18 Fitz Henry Lane - Gloucester HarborWalk
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18 Fitz Henry Lane
``The farther Lane gets out to sea the more at home he seems to be…. His ships in a squall, his sketches of Cape Ann sea-side scenery, and all his salt water and boating scenes are unequalled in their fidelity to the ocean’s varying aspects.``

– 1850 review from the Boston Transcript

Lane is one of the finest nineteenth-century luminist painters. He grew up along this waterfront, his father a sail maker. Lane designed his signature granite house in 1847. He sketched from the windows, was rowed into the harbor by friends, and at least once, was hoisted up a masthead to gain perspective. Cape Ann Museum holds the world’s largest collection of Lanes’ paintings and letters.

More About Fitz Henry Lane & His Historic Home

The Fitz Henry Lane Home

Fitz Henry Lane (1804-1865) designed this house in 1847 after a successful lithography career in Boston. His studio was on the top floor, high enough for sweeping panorama and optimum observation for his world famous Gloucester veduta painting. The studio was open to the public and local media covered his completion progress and updates on individual works much as newspapers of the day presented installments of serialized novels. Lane was active in the community, such as serving as Director of the Lyceum, and his work generated enthusiastic praise at home and far. This ardent attention was one catalyst for successive waves of artists– and art aficionados– making pilgrimage or relocation to Cape Ann.

The house, now owned by the city, was saved from destruction during the 1960s when the rest of neighborhood was cleared under urban renewal. It was listed on the National Register of Historic Places in 1970. Currently it serves as office space for the City’s youth sailing program and offices for the Schooner Adventure. You can visit the home and area, visit the Essex National Heritage site for more info.

Cape Ann Museum: Painting In Color

Cape Ann Museum: Painting In Color

Cape Ann Museum, Gloucester MA. Fitz Henry Lane. Gloucester Harbor at Sunrise. c 1850s.


Cape Ann Museum’s groundbreaking online ‘Catalogue Raisonne’ devoted to Fitz Henry Lane opened February 2016.  This online resource is comprised of several components including: a catalog of Lane’s paintings, drawings and lithographs; an extensive database of historical information, images and materials related to the subjects within Lane’s pictures; new scholarly essays; and a bibliography and archive of publications.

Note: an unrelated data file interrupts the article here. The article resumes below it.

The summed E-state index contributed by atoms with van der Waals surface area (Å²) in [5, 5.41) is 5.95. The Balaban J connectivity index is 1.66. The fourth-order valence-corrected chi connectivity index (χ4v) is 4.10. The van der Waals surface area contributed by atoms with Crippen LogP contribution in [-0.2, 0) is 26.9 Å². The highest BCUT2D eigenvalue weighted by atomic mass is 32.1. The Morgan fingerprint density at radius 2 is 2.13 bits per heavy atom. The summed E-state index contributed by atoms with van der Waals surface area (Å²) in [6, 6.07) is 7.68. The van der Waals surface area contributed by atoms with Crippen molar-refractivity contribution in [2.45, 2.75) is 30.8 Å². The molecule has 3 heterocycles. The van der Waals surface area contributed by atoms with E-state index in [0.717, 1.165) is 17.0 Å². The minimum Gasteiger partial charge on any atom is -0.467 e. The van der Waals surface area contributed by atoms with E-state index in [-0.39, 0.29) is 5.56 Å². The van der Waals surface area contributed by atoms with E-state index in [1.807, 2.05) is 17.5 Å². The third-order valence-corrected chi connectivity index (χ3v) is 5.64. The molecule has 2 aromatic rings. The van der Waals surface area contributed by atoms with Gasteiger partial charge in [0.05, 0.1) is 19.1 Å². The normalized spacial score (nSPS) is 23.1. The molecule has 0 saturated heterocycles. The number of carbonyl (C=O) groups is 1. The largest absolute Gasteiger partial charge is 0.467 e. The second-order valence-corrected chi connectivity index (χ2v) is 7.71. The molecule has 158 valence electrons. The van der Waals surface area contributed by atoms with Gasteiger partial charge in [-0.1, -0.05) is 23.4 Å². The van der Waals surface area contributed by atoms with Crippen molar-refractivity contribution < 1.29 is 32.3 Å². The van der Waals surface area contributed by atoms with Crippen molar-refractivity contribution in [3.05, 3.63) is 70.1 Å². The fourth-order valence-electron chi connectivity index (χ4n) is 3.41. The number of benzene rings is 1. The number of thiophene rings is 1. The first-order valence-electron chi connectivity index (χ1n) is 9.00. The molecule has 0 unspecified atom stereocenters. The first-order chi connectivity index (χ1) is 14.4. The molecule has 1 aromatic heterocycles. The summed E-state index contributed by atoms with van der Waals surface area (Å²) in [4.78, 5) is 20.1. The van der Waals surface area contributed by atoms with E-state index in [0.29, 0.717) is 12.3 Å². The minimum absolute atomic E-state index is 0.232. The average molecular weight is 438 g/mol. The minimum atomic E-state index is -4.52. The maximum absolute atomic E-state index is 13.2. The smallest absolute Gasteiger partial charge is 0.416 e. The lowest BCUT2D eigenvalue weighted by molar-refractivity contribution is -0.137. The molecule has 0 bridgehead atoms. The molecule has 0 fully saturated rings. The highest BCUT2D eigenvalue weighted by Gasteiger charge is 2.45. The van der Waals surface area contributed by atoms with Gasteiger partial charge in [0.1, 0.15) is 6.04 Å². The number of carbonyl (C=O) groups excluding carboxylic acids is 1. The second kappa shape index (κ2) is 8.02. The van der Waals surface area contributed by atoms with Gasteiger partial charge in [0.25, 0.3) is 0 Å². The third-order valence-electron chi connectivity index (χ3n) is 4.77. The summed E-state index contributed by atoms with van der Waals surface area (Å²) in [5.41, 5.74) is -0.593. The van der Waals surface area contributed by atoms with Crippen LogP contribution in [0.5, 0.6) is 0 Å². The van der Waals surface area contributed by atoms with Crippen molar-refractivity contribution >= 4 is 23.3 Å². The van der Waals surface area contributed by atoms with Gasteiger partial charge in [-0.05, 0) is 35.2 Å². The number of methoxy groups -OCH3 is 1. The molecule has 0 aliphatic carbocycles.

The rich historical material is connected to the relevant paintings through easily clickable links. The 319 works currently on the site include all known Lane pictures in public collections. The Cape Ann Museum hopes that this website will function as a central repository for information about Lane and a key resource for anyone (student, scholar, or museum visitor) interested in nineteenth-century American art or history.

Memorial Sculpture of Fitz ``Hugh`` Lane


The sculpture of an artist at work and inspired by the sea has become emblematic– a memorial tribute to hundreds of Gloucester artists who have worked here. A gift to the people of Gloucester, this larger than life bronze statue by 20th C. Gloucester artist, Alfred Duca, honors Gloucester’s renowned 19th C. artist, Fitz Henry Lane. Duca presented a model to the City of Gloucester in December 1996. The work itself was cast posthumously and dedicated August 30, 1997, where it leans out on a promontory at the site of Lane’s historic house and grounds. Lane often looked out his top floor studio across the harbor for inspiration. Duca’s sandals were cast adding meaning, tribute, and another interactive element.
Al Duca was a nationally known artist, sculptor and Gloucester booster. He worked and resided primarily in Boston and Annisquam. His distinguished career included commissions such as the 5 ton Boston Tapestry for the lobby of the Prudential tower; inventing a forerunner of acrylic paints; and pioneering technical processes for sculpture. In the 1970s, the successful community-business-educational partnerships for youth that were patterned after Duca’s Channel One model were replicated across the country. How fitting that children engage here!